Test Driving the Turing Test Poll

The Ideological Turing Test starts this week, and I’ve put together a generic Google Form so you guys can give feedback on the survey instrument.  You can test drive it here. Make sure you give me feedback in the comments of this post, not on the form.

I’d definitely like to know if you have any technical problems, and this is your last chance to give feedback on the questions.  I’m using a four item Likert scale for judging, since I’m guessing that upping the number of choices will not help people drill down.  I’ve been sticking with the “Very Likely Christian” “Likely Christian” “Likely Atheist” and “Very Likely Atheist” labels.  Do people still like these?

I’m adding a question about how compelling people find the entries.  Last year, some Christians deliberately tried to imitate “boring” atheists.  That’s fair tactics, but I would have liked to know if the atheist voters who passed them agreed that the answers were dull.  So this year, I want to add a question about how compelling/attractive the entries are, regardless of whether you accept their premises.  I’m not sure of the best way to go about it, though.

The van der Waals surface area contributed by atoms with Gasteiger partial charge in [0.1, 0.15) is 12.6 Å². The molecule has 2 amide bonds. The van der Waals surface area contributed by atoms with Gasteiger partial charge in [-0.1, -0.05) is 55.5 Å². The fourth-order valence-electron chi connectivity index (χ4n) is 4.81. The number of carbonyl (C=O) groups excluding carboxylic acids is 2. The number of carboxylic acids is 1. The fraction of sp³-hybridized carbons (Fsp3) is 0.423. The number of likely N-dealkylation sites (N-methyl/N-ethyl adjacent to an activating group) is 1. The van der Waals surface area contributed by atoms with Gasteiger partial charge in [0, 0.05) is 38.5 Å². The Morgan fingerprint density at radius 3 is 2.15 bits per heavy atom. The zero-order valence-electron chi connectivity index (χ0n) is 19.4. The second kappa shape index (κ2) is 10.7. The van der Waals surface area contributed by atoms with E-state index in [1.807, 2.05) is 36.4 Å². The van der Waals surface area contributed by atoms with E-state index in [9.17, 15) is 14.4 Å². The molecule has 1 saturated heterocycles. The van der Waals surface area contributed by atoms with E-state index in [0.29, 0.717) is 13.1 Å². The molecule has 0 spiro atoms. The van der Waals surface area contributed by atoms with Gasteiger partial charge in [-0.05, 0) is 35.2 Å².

Currently, I’ve got category labels, but I’m not very happy with them.  Perhaps it would be better as just “Please rate how compelling you found this entry on a scale of 1 to 5″?  I’m concerned atheists and Christians may bring radically different ideas of what ‘compelling’ denotes to the survey.  I could break it up into two questions, one on how internally consistent and logical you found the entry and one of the attractiveness of the worldview being described, regardless of it’s truth value.  Advice?

Make sure you let me know if there are other demographic questions you want included.  Keep in mind that, since I’m doing one form for each entry, I don’t want the non-essential questions to be too long, since you’ll fill them out each time.

About Leah Libresco

Leah Anthony Libresco graduated from Yale in 2011. She works as a statistician for a school in Washington D.C. by day, and by night writes for Patheos about theology, philosophy, and math at www.patheos.com/blogs/unequallyyoked. She was received into the Catholic Church in November 2012."

  • Aaron M

    Leah,